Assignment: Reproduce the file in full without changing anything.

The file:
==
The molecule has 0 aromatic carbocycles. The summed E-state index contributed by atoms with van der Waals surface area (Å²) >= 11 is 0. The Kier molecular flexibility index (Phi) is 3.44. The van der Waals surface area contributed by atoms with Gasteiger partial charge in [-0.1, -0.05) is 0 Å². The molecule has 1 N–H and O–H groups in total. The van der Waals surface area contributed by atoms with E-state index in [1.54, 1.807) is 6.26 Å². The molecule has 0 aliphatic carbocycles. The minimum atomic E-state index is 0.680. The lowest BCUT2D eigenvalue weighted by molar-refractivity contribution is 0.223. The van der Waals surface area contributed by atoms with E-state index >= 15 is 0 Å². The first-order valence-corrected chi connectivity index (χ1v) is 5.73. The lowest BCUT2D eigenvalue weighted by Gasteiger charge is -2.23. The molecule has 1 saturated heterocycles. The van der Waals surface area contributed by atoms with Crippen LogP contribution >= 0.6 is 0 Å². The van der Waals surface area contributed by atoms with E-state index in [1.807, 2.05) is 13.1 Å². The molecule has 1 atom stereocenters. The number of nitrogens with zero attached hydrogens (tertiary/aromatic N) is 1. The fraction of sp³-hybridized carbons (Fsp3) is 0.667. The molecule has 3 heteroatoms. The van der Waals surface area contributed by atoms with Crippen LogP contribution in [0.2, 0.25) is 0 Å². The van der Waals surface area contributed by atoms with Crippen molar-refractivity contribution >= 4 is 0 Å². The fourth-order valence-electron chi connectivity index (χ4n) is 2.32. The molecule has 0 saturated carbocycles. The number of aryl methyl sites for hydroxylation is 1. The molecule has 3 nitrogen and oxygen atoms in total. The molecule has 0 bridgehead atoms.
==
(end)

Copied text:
The molecule has 0 aromatic carbocycles. The summed E-state index contributed by atoms with van der Waals surface area (Å²) >= 11 is 0. The Kier molecular flexibility index (Phi) is 3.44. The van der Waals surface area contributed by atoms with Gasteiger partial charge in [-0.1, -0.05) is 0 Å². The molecule has 1 N–H and O–H groups in total. The van der Waals surface area contributed by atoms with E-state index in [1.54, 1.807) is 6.26 Å². The molecule has 0 aliphatic carbocycles. The minimum atomic E-state index is 0.680. The lowest BCUT2D eigenvalue weighted by molar-refractivity contribution is 0.223. The van der Waals surface area contributed by atoms with E-state index >= 15 is 0 Å². The first-order valence-corrected chi connectivity index (χ1v) is 5.73. The lowest BCUT2D eigenvalue weighted by Gasteiger charge is -2.23. The molecule has 1 saturated heterocycles. The van der Waals surface area contributed by atoms with Crippen LogP contribution >= 0.6 is 0 Å². The van der Waals surface area contributed by atoms with E-state index in [1.807, 2.05) is 13.1 Å². The molecule has 1 atom stereocenters. The number of nitrogens with zero attached hydrogens (tertiary/aromatic N) is 1. The fraction of sp³-hybridized carbons (Fsp3) is 0.667. The molecule has 3 heteroatoms. The van der Waals surface area contributed by atoms with Crippen LogP contribution in [0.2, 0.25) is 0 Å². The van der Waals surface area contributed by atoms with Crippen molar-refractivity contribution >= 4 is 0 Å². The fourth-order valence-electron chi connectivity index (χ4n) is 2.32. The molecule has 0 saturated carbocycles. The number of aryl methyl sites for hydroxylation is 1. The molecule has 3 nitrogen and oxygen atoms in total. The molecule has 0 bridgehead atoms.